Up and down the country writers are pounding their keyboards, pausing only to scratch their heads as they scrabble to craft a flash little story that will be awarded the flashest little 300 words in Aotearoa.
Last year’s National Flash Fiction Day (NFFD) competition saw Christchurch writer – and former Metropol scribe – Rachel Smith, awarded runner-up, while first place went to Auckland writer, Patrick Pink, for his flash Gunshots Are Too Common.
“Flash is a concentrated moment, a distilled glimpse, the juicy essence between characters, setting, conflict and time,” Patrick says of the genre.
“Every word is precious and precise. Flash challenges the writer. Flash is poetry. Flash is meditation. It restricts and releases. Flash is the visceral stuff of heart and guts.”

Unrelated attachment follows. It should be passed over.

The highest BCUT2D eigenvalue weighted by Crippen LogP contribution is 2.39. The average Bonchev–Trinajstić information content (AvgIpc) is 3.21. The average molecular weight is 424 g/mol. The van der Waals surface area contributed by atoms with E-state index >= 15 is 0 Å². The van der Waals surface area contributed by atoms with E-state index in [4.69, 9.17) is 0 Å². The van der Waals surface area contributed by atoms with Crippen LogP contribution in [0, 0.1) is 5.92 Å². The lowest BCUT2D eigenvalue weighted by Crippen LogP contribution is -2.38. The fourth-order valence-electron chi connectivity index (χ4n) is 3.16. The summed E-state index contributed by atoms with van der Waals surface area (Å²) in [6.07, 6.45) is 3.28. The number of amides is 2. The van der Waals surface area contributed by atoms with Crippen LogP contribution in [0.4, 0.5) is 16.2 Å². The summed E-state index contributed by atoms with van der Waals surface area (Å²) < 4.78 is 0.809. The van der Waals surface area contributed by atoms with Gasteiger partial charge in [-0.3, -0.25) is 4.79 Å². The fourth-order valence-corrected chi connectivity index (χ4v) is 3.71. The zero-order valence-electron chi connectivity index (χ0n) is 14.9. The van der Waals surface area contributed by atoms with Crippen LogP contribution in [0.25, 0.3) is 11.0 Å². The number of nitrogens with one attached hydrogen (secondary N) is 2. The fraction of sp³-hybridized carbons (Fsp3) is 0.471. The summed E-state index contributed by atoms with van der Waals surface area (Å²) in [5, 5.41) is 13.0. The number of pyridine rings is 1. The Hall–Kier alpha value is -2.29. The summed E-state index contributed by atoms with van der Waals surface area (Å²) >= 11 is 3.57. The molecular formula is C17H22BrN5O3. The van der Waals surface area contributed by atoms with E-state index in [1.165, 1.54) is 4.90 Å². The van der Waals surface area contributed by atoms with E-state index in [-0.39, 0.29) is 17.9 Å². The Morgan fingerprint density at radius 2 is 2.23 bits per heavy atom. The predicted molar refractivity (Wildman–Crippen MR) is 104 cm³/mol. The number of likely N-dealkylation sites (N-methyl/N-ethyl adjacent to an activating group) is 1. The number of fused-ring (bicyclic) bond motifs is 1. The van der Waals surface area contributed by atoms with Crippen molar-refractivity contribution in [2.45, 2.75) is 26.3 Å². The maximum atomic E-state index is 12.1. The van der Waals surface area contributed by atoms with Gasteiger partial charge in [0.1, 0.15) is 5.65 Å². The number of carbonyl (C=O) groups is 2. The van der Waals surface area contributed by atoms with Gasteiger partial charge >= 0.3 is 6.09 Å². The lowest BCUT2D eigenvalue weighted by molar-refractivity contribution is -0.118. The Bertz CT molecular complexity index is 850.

Founded in 2012, NFFD is now one of the most anticipated writing competitions in New Zealand.
The 2018 round is open until 30 April and, as New Zealand’s celebration of the shortest form of fiction writing, winners are announced on the shortest day of the year – 22 June. This year’s judges are acclaimed short story writers, novelists and poets Tracey Slaughter and Sue Wootton.
Last year, NFFD launched the Youth Category, and this year sees Patrick and poet/writer Tim Jones as judges in this space.
NFFD 2018 introduces a te reo Māori prize in both youth and adult categories, judged by poet/ novelist and short story writer Vaughan Rapatahana.
This year, the fourth annual Micro Madness series will also run, with 22 micros selected for inclusion, and three winners will be selected from the 22 finalists.
So, calling all Cantabrian writers…the challenge is on! Think you can fashion that flashiest flash? Well then… head to those keyboards – pronto!
Held at Space Academy, June 22 from 6-8pm.
More news and updates, including other publications and competitions involving New Zealand writers of compressed fiction, can be found by visiting